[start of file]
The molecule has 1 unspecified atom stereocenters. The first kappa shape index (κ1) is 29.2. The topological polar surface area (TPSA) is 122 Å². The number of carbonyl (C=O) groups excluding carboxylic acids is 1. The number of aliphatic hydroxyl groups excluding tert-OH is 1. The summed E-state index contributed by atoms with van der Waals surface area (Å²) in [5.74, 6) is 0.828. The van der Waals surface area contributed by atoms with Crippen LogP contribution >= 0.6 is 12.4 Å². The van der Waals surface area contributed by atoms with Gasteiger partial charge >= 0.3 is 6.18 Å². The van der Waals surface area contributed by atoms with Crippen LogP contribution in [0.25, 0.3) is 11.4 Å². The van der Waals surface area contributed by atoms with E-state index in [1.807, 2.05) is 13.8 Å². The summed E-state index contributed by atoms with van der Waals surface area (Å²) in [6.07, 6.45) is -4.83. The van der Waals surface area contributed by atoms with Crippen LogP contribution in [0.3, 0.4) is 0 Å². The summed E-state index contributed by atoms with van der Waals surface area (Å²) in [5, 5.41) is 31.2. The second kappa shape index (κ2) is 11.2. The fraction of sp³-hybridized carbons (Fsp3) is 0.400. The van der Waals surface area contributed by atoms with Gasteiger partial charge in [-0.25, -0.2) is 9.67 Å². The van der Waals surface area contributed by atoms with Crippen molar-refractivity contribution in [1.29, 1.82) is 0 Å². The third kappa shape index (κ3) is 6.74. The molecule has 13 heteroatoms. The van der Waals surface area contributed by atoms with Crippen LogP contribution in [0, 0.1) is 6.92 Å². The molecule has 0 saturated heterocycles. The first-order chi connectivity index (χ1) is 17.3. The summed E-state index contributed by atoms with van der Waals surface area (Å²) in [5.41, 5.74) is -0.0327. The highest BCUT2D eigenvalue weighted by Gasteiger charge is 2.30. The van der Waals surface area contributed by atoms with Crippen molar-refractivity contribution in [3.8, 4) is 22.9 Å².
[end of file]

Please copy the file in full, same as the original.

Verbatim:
The molecule has 1 unspecified atom stereocenters. The first kappa shape index (κ1) is 29.2. The topological polar surface area (TPSA) is 122 Å². The number of carbonyl (C=O) groups excluding carboxylic acids is 1. The number of aliphatic hydroxyl groups excluding tert-OH is 1. The summed E-state index contributed by atoms with van der Waals surface area (Å²) in [5.74, 6) is 0.828. The van der Waals surface area contributed by atoms with Crippen LogP contribution >= 0.6 is 12.4 Å². The van der Waals surface area contributed by atoms with Gasteiger partial charge >= 0.3 is 6.18 Å². The van der Waals surface area contributed by atoms with Crippen LogP contribution in [0.25, 0.3) is 11.4 Å². The van der Waals surface area contributed by atoms with E-state index in [1.807, 2.05) is 13.8 Å². The summed E-state index contributed by atoms with van der Waals surface area (Å²) in [6.07, 6.45) is -4.83. The van der Waals surface area contributed by atoms with Crippen LogP contribution in [0.3, 0.4) is 0 Å². The summed E-state index contributed by atoms with van der Waals surface area (Å²) in [5, 5.41) is 31.2. The second kappa shape index (κ2) is 11.2. The fraction of sp³-hybridized carbons (Fsp3) is 0.400. The van der Waals surface area contributed by atoms with Gasteiger partial charge in [-0.25, -0.2) is 9.67 Å². The van der Waals surface area contributed by atoms with Crippen molar-refractivity contribution in [1.29, 1.82) is 0 Å². The third kappa shape index (κ3) is 6.74. The molecule has 13 heteroatoms. The van der Waals surface area contributed by atoms with Crippen LogP contribution in [0, 0.1) is 6.92 Å². The molecule has 0 saturated heterocycles. The first-order chi connectivity index (χ1) is 17.3. The summed E-state index contributed by atoms with van der Waals surface area (Å²) in [5.41, 5.74) is -0.0327. The highest BCUT2D eigenvalue weighted by Gasteiger charge is 2.30. The van der Waals surface area contributed by atoms with Crippen molar-refractivity contribution in [3.8, 4) is 22.9 Å².